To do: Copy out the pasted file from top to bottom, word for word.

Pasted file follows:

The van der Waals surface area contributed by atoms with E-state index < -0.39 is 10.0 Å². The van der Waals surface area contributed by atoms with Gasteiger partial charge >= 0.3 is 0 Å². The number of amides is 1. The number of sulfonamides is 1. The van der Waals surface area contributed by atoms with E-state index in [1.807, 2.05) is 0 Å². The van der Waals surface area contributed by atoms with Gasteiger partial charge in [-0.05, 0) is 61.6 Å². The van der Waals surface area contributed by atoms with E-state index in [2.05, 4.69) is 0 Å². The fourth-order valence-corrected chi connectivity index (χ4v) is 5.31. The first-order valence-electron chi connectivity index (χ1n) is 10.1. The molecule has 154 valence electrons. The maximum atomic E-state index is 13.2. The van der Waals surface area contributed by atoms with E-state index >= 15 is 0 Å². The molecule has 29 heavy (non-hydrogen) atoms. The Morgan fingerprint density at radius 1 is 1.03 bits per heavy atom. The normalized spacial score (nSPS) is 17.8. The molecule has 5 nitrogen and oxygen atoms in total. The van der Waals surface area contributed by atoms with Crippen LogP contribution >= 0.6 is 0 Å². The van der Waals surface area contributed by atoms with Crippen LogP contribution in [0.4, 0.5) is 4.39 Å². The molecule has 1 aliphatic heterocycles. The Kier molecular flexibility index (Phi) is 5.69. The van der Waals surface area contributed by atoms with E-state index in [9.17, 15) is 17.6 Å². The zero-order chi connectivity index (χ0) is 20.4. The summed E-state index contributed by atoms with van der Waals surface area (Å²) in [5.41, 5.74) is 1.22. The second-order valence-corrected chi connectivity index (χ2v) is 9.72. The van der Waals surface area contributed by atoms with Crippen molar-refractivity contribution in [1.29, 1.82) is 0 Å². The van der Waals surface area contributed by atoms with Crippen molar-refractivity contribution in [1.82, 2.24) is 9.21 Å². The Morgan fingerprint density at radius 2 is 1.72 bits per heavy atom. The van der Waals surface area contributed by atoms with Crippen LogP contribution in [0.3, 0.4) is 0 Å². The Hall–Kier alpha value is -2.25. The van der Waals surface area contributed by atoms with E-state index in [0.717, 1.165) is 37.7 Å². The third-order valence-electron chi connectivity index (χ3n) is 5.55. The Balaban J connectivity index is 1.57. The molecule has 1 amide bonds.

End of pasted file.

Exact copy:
The van der Waals surface area contributed by atoms with E-state index < -0.39 is 10.0 Å². The van der Waals surface area contributed by atoms with Gasteiger partial charge >= 0.3 is 0 Å². The number of amides is 1. The number of sulfonamides is 1. The van der Waals surface area contributed by atoms with E-state index in [1.807, 2.05) is 0 Å². The van der Waals surface area contributed by atoms with Gasteiger partial charge in [-0.05, 0) is 61.6 Å². The van der Waals surface area contributed by atoms with E-state index in [2.05, 4.69) is 0 Å². The fourth-order valence-corrected chi connectivity index (χ4v) is 5.31. The first-order valence-electron chi connectivity index (χ1n) is 10.1. The molecule has 154 valence electrons. The maximum atomic E-state index is 13.2. The van der Waals surface area contributed by atoms with E-state index >= 15 is 0 Å². The molecule has 29 heavy (non-hydrogen) atoms. The Morgan fingerprint density at radius 1 is 1.03 bits per heavy atom. The normalized spacial score (nSPS) is 17.8. The molecule has 5 nitrogen and oxygen atoms in total. The van der Waals surface area contributed by atoms with Crippen LogP contribution >= 0.6 is 0 Å². The van der Waals surface area contributed by atoms with Crippen LogP contribution in [0.4, 0.5) is 4.39 Å². The molecule has 1 aliphatic heterocycles. The Kier molecular flexibility index (Phi) is 5.69. The van der Waals surface area contributed by atoms with E-state index in [9.17, 15) is 17.6 Å². The zero-order chi connectivity index (χ0) is 20.4. The summed E-state index contributed by atoms with van der Waals surface area (Å²) in [5.41, 5.74) is 1.22. The second-order valence-corrected chi connectivity index (χ2v) is 9.72. The van der Waals surface area contributed by atoms with Crippen molar-refractivity contribution in [1.29, 1.82) is 0 Å². The van der Waals surface area contributed by atoms with Crippen molar-refractivity contribution in [1.82, 2.24) is 9.21 Å². The Morgan fingerprint density at radius 2 is 1.72 bits per heavy atom. The van der Waals surface area contributed by atoms with Crippen LogP contribution in [0.3, 0.4) is 0 Å². The Hall–Kier alpha value is -2.25. The van der Waals surface area contributed by atoms with E-state index in [0.717, 1.165) is 37.7 Å². The third-order valence-electron chi connectivity index (χ3n) is 5.55. The Balaban J connectivity index is 1.57. The molecule has 1 amide bonds.